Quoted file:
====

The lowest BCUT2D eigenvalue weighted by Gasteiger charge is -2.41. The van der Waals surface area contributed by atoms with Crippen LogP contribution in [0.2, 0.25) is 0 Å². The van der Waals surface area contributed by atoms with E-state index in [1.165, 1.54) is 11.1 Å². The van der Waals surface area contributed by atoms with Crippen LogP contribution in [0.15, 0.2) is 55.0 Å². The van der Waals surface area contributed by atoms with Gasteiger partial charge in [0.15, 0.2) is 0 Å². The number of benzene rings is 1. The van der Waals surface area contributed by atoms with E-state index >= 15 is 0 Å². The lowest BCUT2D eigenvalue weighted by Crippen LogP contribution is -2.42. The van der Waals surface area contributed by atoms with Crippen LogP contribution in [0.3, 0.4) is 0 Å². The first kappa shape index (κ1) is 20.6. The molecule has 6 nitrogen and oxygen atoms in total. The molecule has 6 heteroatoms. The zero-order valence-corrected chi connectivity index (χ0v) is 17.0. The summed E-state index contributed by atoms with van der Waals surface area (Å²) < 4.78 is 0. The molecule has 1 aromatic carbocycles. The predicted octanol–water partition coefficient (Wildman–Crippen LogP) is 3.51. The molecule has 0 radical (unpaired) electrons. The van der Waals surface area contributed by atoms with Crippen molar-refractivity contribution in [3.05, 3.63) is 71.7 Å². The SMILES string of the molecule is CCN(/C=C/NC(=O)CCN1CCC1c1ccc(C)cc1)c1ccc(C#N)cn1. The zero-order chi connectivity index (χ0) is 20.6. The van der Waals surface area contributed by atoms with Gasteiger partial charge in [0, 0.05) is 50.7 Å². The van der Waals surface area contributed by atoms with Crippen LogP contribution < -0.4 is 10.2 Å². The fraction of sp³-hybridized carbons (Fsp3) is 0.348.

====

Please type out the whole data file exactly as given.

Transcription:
The lowest BCUT2D eigenvalue weighted by Gasteiger charge is -2.41. The van der Waals surface area contributed by atoms with Crippen LogP contribution in [0.2, 0.25) is 0 Å². The van der Waals surface area contributed by atoms with E-state index in [1.165, 1.54) is 11.1 Å². The van der Waals surface area contributed by atoms with Crippen LogP contribution in [0.15, 0.2) is 55.0 Å². The van der Waals surface area contributed by atoms with Gasteiger partial charge in [0.15, 0.2) is 0 Å². The number of benzene rings is 1. The van der Waals surface area contributed by atoms with E-state index >= 15 is 0 Å². The lowest BCUT2D eigenvalue weighted by Crippen LogP contribution is -2.42. The van der Waals surface area contributed by atoms with Crippen LogP contribution in [0.3, 0.4) is 0 Å². The first kappa shape index (κ1) is 20.6. The molecule has 6 nitrogen and oxygen atoms in total. The molecule has 6 heteroatoms. The zero-order valence-corrected chi connectivity index (χ0v) is 17.0. The summed E-state index contributed by atoms with van der Waals surface area (Å²) < 4.78 is 0. The molecule has 1 aromatic carbocycles. The predicted octanol–water partition coefficient (Wildman–Crippen LogP) is 3.51. The molecule has 0 radical (unpaired) electrons. The van der Waals surface area contributed by atoms with Crippen molar-refractivity contribution in [3.05, 3.63) is 71.7 Å². The SMILES string of the molecule is CCN(/C=C/NC(=O)CCN1CCC1c1ccc(C)cc1)c1ccc(C#N)cn1. The zero-order chi connectivity index (χ0) is 20.6. The van der Waals surface area contributed by atoms with Gasteiger partial charge in [0, 0.05) is 50.7 Å². The van der Waals surface area contributed by atoms with Crippen LogP contribution < -0.4 is 10.2 Å². The fraction of sp³-hybridized carbons (Fsp3) is 0.348.